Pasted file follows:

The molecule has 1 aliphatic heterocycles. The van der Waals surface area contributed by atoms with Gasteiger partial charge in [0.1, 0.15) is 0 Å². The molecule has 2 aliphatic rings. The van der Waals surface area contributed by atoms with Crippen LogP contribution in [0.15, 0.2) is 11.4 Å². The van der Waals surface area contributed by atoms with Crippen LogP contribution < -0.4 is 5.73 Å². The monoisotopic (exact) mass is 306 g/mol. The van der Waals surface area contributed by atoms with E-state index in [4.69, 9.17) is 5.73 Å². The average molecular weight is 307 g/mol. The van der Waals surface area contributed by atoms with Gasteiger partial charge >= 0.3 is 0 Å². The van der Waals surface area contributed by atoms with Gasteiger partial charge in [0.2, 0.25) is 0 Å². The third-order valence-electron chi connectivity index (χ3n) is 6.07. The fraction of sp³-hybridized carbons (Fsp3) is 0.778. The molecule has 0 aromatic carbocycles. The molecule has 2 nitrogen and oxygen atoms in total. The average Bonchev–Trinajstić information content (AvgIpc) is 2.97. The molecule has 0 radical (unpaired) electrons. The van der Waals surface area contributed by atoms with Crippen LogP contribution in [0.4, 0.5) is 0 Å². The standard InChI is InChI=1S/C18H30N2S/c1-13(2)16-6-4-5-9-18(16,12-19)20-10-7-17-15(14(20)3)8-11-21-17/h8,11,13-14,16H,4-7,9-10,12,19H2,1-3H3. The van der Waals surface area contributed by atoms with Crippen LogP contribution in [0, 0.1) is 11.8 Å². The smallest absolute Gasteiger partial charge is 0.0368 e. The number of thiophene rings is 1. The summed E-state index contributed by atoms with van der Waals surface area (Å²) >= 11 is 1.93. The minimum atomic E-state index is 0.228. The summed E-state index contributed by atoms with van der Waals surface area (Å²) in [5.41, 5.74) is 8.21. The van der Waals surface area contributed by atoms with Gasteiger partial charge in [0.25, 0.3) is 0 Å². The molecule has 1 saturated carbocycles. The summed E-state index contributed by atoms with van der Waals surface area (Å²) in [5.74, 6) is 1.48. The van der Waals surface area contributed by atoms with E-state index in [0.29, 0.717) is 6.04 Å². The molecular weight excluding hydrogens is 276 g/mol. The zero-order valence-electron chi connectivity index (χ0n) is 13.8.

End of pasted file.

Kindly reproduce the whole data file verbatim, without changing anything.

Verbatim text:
The molecule has 1 aliphatic heterocycles. The van der Waals surface area contributed by atoms with Gasteiger partial charge in [0.1, 0.15) is 0 Å². The molecule has 2 aliphatic rings. The van der Waals surface area contributed by atoms with Crippen LogP contribution in [0.15, 0.2) is 11.4 Å². The van der Waals surface area contributed by atoms with Crippen LogP contribution < -0.4 is 5.73 Å². The monoisotopic (exact) mass is 306 g/mol. The van der Waals surface area contributed by atoms with E-state index in [4.69, 9.17) is 5.73 Å². The average molecular weight is 307 g/mol. The van der Waals surface area contributed by atoms with Gasteiger partial charge >= 0.3 is 0 Å². The van der Waals surface area contributed by atoms with Gasteiger partial charge in [0.2, 0.25) is 0 Å². The third-order valence-electron chi connectivity index (χ3n) is 6.07. The fraction of sp³-hybridized carbons (Fsp3) is 0.778. The molecule has 0 aromatic carbocycles. The molecule has 2 nitrogen and oxygen atoms in total. The average Bonchev–Trinajstić information content (AvgIpc) is 2.97. The molecule has 0 radical (unpaired) electrons. The van der Waals surface area contributed by atoms with Crippen LogP contribution in [0.4, 0.5) is 0 Å². The standard InChI is InChI=1S/C18H30N2S/c1-13(2)16-6-4-5-9-18(16,12-19)20-10-7-17-15(14(20)3)8-11-21-17/h8,11,13-14,16H,4-7,9-10,12,19H2,1-3H3. The van der Waals surface area contributed by atoms with Crippen LogP contribution in [0, 0.1) is 11.8 Å². The smallest absolute Gasteiger partial charge is 0.0368 e. The number of thiophene rings is 1. The summed E-state index contributed by atoms with van der Waals surface area (Å²) >= 11 is 1.93. The minimum atomic E-state index is 0.228. The summed E-state index contributed by atoms with van der Waals surface area (Å²) in [5.41, 5.74) is 8.21. The van der Waals surface area contributed by atoms with Gasteiger partial charge in [0.25, 0.3) is 0 Å². The molecule has 1 saturated carbocycles. The summed E-state index contributed by atoms with van der Waals surface area (Å²) in [5.74, 6) is 1.48. The van der Waals surface area contributed by atoms with E-state index in [0.29, 0.717) is 6.04 Å². The molecular weight excluding hydrogens is 276 g/mol. The zero-order valence-electron chi connectivity index (χ0n) is 13.8.